Climbing May Be a Valuable Exercise for Children with Cerebral Palsy, Study Reports
Climbing exercises help children with cerebral palsy function better, according to a study in Denmark.
Researchers said climbing strengthens the link between the brain and muscles, increasing children’s ability to perform day-to-day activities.
The children used an indoor climbing gym that included boulder climbing and wall climbing courses.
The study, “To be active through indoor-climbing: an exploratory feasibility study in a group of children with cerebral palsy and typically developing children,” was published in the journal BMC Neurology.
Climbing requires several physical and mental skills, including strength, endurance, using stable posture, technique, balance, coordination, paying attention to what you’re doing, and selecting appropriate routes. This makes is a good rehabilitation activity.
“Climbing can be a sports activity for almost every child, including children with physical disability and cognitive deficit,” the researchers wrote. “For children with severe physical disability specific climbing platforms [have] been developed.”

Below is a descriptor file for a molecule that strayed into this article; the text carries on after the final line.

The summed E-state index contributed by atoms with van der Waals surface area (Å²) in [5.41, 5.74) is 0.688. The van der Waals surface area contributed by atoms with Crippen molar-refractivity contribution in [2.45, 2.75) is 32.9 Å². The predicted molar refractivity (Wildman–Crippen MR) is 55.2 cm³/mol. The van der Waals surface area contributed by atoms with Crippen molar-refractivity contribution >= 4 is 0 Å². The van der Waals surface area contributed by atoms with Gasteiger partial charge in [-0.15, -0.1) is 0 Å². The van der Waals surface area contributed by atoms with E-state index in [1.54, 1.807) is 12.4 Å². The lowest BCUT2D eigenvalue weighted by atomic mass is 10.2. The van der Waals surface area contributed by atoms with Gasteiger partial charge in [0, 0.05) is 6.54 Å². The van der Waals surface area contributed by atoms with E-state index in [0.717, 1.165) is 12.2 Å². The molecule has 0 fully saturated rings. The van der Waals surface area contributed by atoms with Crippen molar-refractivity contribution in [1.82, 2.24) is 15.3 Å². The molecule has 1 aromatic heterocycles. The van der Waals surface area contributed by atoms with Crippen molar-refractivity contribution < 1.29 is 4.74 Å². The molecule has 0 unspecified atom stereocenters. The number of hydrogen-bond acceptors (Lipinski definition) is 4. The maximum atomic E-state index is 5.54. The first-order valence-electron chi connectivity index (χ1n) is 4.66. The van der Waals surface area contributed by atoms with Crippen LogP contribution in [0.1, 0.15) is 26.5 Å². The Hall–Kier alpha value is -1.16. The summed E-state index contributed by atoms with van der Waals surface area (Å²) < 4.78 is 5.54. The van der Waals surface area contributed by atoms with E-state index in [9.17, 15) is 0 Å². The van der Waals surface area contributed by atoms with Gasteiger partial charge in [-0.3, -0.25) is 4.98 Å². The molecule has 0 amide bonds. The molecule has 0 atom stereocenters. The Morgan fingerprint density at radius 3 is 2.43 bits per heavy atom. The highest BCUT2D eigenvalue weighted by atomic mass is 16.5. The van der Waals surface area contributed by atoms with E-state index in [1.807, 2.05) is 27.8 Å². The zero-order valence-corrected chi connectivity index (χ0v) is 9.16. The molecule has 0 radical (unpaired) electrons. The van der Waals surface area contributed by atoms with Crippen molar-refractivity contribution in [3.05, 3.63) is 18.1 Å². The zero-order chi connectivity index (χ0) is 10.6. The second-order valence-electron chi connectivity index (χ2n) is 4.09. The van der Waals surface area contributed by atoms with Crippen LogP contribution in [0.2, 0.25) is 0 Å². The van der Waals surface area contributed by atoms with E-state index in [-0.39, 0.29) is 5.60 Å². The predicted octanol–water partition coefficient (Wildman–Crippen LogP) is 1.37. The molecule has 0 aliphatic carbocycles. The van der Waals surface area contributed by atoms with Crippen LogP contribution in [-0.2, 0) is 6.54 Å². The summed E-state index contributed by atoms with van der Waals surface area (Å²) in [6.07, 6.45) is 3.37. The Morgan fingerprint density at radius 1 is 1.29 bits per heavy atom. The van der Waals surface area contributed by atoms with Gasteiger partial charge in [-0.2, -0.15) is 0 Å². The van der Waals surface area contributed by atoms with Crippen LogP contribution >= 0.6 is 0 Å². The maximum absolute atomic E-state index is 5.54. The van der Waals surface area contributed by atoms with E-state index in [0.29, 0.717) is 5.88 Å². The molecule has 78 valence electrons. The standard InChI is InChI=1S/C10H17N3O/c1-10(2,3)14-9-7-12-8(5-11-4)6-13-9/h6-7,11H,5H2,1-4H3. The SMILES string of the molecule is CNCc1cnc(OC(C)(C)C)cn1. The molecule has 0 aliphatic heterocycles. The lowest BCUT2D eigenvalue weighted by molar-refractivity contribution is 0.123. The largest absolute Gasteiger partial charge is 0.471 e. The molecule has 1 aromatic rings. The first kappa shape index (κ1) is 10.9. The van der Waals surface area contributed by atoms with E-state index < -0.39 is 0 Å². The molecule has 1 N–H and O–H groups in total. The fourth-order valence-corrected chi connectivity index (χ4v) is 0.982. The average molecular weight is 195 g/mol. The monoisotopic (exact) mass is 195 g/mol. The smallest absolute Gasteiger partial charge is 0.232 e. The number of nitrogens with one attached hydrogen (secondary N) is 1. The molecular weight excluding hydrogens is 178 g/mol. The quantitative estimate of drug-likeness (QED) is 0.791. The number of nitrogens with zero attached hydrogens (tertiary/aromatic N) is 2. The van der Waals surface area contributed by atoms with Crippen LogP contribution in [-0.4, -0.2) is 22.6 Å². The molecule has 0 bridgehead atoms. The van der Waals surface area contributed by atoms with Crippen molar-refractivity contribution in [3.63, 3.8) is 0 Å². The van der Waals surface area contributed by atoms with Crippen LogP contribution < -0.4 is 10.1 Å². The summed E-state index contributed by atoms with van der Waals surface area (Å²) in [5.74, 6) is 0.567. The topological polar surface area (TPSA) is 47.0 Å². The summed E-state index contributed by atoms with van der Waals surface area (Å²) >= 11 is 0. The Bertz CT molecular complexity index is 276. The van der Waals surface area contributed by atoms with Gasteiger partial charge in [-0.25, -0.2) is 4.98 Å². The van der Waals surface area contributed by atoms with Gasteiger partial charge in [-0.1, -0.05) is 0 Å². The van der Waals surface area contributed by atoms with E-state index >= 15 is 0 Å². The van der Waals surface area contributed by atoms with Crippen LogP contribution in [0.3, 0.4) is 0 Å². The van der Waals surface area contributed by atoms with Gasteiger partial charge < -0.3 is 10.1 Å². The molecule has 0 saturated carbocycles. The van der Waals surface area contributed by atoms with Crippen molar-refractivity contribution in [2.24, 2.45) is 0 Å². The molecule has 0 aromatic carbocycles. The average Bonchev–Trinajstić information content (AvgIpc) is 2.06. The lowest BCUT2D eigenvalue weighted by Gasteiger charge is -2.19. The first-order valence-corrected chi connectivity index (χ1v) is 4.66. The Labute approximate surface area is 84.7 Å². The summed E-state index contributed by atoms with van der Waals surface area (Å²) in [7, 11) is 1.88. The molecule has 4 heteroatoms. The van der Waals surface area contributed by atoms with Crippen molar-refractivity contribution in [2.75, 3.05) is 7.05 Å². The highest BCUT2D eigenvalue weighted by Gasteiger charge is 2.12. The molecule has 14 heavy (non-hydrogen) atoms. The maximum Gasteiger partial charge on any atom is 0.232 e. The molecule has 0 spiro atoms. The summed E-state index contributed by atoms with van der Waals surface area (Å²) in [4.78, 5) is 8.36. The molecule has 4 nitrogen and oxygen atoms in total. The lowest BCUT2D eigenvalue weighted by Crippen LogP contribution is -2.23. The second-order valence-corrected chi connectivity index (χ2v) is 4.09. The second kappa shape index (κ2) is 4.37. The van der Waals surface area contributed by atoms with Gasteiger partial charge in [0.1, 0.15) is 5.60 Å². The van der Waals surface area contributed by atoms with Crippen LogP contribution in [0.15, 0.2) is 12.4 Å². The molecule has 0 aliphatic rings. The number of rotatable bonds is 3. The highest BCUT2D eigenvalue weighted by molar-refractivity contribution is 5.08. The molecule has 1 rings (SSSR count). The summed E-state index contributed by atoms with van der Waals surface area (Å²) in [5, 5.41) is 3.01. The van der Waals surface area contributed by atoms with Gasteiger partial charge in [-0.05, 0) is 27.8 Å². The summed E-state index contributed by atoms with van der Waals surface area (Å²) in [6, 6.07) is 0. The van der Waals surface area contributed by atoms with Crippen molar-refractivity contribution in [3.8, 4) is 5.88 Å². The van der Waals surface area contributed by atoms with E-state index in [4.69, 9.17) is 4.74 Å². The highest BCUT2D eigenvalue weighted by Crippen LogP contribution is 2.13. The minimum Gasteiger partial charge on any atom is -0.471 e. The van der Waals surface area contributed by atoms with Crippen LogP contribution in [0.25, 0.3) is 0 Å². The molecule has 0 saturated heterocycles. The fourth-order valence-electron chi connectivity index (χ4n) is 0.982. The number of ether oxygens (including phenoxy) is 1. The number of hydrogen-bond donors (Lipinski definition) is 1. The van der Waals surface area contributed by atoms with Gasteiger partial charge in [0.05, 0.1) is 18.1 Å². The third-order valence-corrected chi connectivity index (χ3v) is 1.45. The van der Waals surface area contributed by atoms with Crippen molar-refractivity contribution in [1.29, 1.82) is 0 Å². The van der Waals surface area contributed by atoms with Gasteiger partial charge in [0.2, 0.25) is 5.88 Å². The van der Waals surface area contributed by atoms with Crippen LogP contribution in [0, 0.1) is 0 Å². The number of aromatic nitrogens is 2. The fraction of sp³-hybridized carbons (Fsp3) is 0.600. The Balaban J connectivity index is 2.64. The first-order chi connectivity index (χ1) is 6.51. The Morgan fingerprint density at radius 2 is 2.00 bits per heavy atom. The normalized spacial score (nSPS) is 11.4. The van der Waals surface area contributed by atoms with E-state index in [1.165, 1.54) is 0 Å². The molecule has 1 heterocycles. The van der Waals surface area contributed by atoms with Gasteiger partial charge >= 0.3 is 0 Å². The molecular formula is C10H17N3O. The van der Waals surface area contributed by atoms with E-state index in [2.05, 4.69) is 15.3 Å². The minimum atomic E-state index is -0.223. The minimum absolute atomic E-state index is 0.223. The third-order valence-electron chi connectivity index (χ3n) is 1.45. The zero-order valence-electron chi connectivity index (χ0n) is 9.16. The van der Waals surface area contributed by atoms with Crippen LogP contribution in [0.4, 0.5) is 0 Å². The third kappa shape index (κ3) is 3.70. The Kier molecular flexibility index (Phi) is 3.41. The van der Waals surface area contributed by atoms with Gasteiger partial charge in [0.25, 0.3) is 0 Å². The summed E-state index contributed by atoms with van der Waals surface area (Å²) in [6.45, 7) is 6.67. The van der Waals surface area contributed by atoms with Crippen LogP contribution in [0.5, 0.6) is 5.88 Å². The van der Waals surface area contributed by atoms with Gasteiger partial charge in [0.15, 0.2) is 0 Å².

The team followed 11 children with cerebral palsy, aged 11-13, and six healthy children who were participating in an intensive indoor-climbing training program for three weeks. Each of the nine training sessions lasted 2 1/2 hours.
Researchers assessed the children’s physical and cognitive abilities and their psychological health before and after the climbing course.
Both the children with cerebral palsy and the healthy children were able to climb better after the training. Children with CP were able to cover more of the climbing routes than they did before the training. The healthy children were able to climb faster.
Children with cerebral palsy also made significant improvements in scores on sit-to-stand, hand force, and muscular activity tests. They did not show any significant improvements in cognitive and psychological-health tests, however.
“Climbing training seems to be a way to engage children with CP in many weekly hours of physical activity in a fun and motivating way that may help improve climbing skills, muscle strength, balance, as well as mental and social skills,” the researchers concluded. “The improved motor abilities obtained through the training” are likely the result of “increased synchronization between cortex and muscles, which results in a more efficient motor unit recruitment that may be transferred to daily functional abilities.”